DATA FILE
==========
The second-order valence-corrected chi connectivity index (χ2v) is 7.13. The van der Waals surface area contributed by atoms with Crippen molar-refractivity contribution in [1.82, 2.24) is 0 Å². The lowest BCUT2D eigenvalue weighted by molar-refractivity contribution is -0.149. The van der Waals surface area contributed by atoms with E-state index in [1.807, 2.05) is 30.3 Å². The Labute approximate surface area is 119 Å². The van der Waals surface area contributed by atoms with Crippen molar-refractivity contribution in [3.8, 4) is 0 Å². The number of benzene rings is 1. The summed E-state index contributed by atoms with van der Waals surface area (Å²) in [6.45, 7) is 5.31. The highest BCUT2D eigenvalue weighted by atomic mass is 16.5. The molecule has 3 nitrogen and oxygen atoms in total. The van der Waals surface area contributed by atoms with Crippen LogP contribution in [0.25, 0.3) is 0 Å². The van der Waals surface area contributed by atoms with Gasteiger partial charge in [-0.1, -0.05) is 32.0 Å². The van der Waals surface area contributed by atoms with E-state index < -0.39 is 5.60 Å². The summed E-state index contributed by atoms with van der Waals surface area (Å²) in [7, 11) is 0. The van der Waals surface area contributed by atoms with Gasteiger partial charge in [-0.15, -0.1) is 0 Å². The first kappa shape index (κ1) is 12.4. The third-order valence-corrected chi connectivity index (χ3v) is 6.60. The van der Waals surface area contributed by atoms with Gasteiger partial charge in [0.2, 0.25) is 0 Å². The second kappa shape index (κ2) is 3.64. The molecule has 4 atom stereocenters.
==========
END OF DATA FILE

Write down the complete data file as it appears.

The second-order valence-corrected chi connectivity index (χ2v) is 7.13. The van der Waals surface area contributed by atoms with Crippen molar-refractivity contribution in [1.82, 2.24) is 0 Å². The lowest BCUT2D eigenvalue weighted by molar-refractivity contribution is -0.149. The van der Waals surface area contributed by atoms with E-state index in [1.807, 2.05) is 30.3 Å². The Labute approximate surface area is 119 Å². The van der Waals surface area contributed by atoms with Crippen molar-refractivity contribution in [3.8, 4) is 0 Å². The number of benzene rings is 1. The summed E-state index contributed by atoms with van der Waals surface area (Å²) in [6.45, 7) is 5.31. The highest BCUT2D eigenvalue weighted by atomic mass is 16.5. The molecule has 3 nitrogen and oxygen atoms in total. The van der Waals surface area contributed by atoms with Crippen LogP contribution in [0.25, 0.3) is 0 Å². The van der Waals surface area contributed by atoms with Gasteiger partial charge in [-0.1, -0.05) is 32.0 Å². The van der Waals surface area contributed by atoms with E-state index < -0.39 is 5.60 Å². The summed E-state index contributed by atoms with van der Waals surface area (Å²) in [7, 11) is 0. The van der Waals surface area contributed by atoms with Gasteiger partial charge in [-0.15, -0.1) is 0 Å². The first kappa shape index (κ1) is 12.4. The third-order valence-corrected chi connectivity index (χ3v) is 6.60. The van der Waals surface area contributed by atoms with Gasteiger partial charge in [0.2, 0.25) is 0 Å². The second kappa shape index (κ2) is 3.64. The molecule has 4 atom stereocenters.